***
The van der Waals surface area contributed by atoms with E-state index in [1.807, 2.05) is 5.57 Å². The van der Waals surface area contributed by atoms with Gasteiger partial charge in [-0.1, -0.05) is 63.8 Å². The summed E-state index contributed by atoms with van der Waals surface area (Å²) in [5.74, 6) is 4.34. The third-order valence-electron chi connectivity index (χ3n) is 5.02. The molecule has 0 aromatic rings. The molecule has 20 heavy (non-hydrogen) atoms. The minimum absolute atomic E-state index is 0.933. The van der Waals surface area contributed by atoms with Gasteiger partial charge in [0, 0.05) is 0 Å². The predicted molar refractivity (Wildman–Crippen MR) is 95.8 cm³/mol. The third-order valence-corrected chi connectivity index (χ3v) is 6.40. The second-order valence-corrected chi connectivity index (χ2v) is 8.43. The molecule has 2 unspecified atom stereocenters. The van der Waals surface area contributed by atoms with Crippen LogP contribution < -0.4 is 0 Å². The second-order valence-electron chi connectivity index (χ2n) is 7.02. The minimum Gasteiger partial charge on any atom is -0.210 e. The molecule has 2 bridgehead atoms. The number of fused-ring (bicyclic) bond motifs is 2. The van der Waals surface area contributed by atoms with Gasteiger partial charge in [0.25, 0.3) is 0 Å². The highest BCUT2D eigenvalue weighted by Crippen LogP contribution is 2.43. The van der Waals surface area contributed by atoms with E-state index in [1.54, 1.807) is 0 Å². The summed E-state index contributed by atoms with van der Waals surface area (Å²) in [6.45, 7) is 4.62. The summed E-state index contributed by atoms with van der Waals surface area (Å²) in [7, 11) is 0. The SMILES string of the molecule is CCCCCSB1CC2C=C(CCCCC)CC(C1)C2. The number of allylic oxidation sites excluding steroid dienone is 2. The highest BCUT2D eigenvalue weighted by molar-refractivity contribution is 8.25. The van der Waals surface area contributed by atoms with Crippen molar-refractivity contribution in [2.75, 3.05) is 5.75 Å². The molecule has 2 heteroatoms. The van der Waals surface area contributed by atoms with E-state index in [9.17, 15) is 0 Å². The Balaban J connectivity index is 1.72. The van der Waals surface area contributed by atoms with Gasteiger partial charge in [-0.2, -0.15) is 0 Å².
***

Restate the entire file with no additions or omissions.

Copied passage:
The van der Waals surface area contributed by atoms with E-state index in [1.807, 2.05) is 5.57 Å². The van der Waals surface area contributed by atoms with Gasteiger partial charge in [-0.1, -0.05) is 63.8 Å². The summed E-state index contributed by atoms with van der Waals surface area (Å²) in [5.74, 6) is 4.34. The third-order valence-electron chi connectivity index (χ3n) is 5.02. The molecule has 0 aromatic rings. The molecule has 20 heavy (non-hydrogen) atoms. The minimum absolute atomic E-state index is 0.933. The van der Waals surface area contributed by atoms with Gasteiger partial charge in [0, 0.05) is 0 Å². The predicted molar refractivity (Wildman–Crippen MR) is 95.8 cm³/mol. The third-order valence-corrected chi connectivity index (χ3v) is 6.40. The second-order valence-corrected chi connectivity index (χ2v) is 8.43. The molecule has 2 unspecified atom stereocenters. The van der Waals surface area contributed by atoms with Crippen LogP contribution < -0.4 is 0 Å². The second-order valence-electron chi connectivity index (χ2n) is 7.02. The minimum Gasteiger partial charge on any atom is -0.210 e. The molecule has 2 bridgehead atoms. The number of fused-ring (bicyclic) bond motifs is 2. The van der Waals surface area contributed by atoms with Gasteiger partial charge in [0.25, 0.3) is 0 Å². The highest BCUT2D eigenvalue weighted by Crippen LogP contribution is 2.43. The van der Waals surface area contributed by atoms with E-state index in [1.54, 1.807) is 0 Å². The summed E-state index contributed by atoms with van der Waals surface area (Å²) in [6.45, 7) is 4.62. The summed E-state index contributed by atoms with van der Waals surface area (Å²) in [7, 11) is 0. The SMILES string of the molecule is CCCCCSB1CC2C=C(CCCCC)CC(C1)C2. The number of allylic oxidation sites excluding steroid dienone is 2. The highest BCUT2D eigenvalue weighted by molar-refractivity contribution is 8.25. The van der Waals surface area contributed by atoms with Crippen molar-refractivity contribution in [2.75, 3.05) is 5.75 Å². The molecule has 2 heteroatoms. The van der Waals surface area contributed by atoms with E-state index in [9.17, 15) is 0 Å². The Balaban J connectivity index is 1.72. The van der Waals surface area contributed by atoms with Gasteiger partial charge in [-0.2, -0.15) is 0 Å².